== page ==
There’s more to cyber threats than someone hacking into your email. Customer data, your
supply chain and commercially sensitive data can all be at risk. Look at how prepared your
business would be in the incident of a cyber-attack. Do you have a strategy in place?
Between 2015 and 2017, there was a 29% increase in vulnerabilities for industrial control systems (Symantec).
Kapersky Lab identifies the following as emerging cyber security challenges in the industrial sector:
Keep an eye on emerging trends in higher education studies and the skill sets of those graduating from college. Humanity is in the 4th industrial revolution, so the business/engineering environment is changing at a rapid pace, which calls for changes in how we approach higher education.
A recent study from Deloitteidentifies the four most important trends in higher education in 2019:
With that in mind, ensure your business is not only relying on new hires to boost existing skill sets, but also expanding them into new areas. In the words of Elon Musk: “If someone graduated from a great university, that may be an indication that they will be capable of great things, but it’s not necessarily the case.” Be sure to prioritize the skills learned over the prestige of the college you’re sourcing new hires from.
Do you offer learning and development perks as part of your employee package? Are your employees aware of the career progression opportunities at your company? Companies should encourage a continuous learning culture within their organization so employees feel valued and supported in their career development. This also helps companies stay ahead of the skill shortage and prepare for those who are ready to retire.
Listen to your customers and join the conversation online. Take advantage of the vast amount of digital software and tools available. Analyze user behavior, where they are the most engaged, what could be improved.
One easy way to do this is using Google’s free Analytics platform to monitor how visitors interact with your online content. How long are they spending looking at specific products? Which pages sell the most? What devices are they using? What time of day shows the most activity from potential customers?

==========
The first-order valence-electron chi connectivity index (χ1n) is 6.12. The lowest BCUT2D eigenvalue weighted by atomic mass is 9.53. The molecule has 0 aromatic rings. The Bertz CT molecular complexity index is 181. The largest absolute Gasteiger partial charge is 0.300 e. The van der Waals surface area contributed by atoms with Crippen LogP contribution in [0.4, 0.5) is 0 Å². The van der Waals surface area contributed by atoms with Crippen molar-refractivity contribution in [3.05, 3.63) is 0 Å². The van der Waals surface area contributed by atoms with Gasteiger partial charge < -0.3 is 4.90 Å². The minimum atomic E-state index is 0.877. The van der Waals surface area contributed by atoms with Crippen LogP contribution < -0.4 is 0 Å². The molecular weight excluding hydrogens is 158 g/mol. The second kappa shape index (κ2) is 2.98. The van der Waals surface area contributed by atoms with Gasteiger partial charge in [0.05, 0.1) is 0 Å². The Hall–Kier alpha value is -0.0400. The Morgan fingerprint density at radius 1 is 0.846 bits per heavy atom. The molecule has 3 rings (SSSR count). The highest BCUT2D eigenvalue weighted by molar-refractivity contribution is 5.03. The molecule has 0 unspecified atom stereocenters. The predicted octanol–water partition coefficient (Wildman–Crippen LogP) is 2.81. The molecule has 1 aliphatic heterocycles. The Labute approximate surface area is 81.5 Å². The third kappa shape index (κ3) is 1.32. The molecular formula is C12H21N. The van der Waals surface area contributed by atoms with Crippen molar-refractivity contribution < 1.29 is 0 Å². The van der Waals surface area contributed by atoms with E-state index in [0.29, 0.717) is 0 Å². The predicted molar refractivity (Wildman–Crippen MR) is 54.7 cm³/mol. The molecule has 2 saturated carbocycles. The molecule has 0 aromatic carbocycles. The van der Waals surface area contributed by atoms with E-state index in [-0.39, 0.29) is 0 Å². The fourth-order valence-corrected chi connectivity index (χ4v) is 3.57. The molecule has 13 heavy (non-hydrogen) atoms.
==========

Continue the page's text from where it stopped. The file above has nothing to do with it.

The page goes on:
As obvious as this sounds, it is key for business owners to keep up-to-date with emerging trends. That includes traditional news outlets to stay on top of any political or economic changes on the horizon (such as a potential global recession or a “no deal” Brexit).
A good place to start is Bill Gates’ blog, where he frequently posts about recommended reading that he’s been doing to stay ahead of the game. You can find it here:
Bill Gates says he reads an average of 1 book per week. You can find nearly 200 books recommended on his personal blog. Inc. also handpicked the 6 leadership books that made it to Gates’ list of recommendations.
There’s no better place to learn than from those in the industry. Attend meetups, conferences and events. Not only does this help identify opportunities for building relationships and potential partnerships, it’s a great way to hearing about new ventures and emerging technologies within the industry. It’s also a great way of spreading the word about your business and meeting new potential recruits.
You can find an array of industrial and engineering events here.
Change is inevitable. The U.S. currently ranks 6th in the
WIPO Innovation Index.
Ultimately, it’s easier to travel in a progressive direction than fight against emerging
technologies and situations beyond your control.
In the spring of 2015, New York cab drivers provided 13 million monthly trips around the city, while Uber only made 2 million trips per month. In summer 2017, the ride-sharing startup overtook the established taxi companies when it reached 8 million monthly trips. As of summer 2019, Uber does 14 million monthly rides compared to the taxis’ 6 million. Regardless of the various moves to limit and slow the company’s growth, it succeeded in building up its customer base through convenience and adaptability.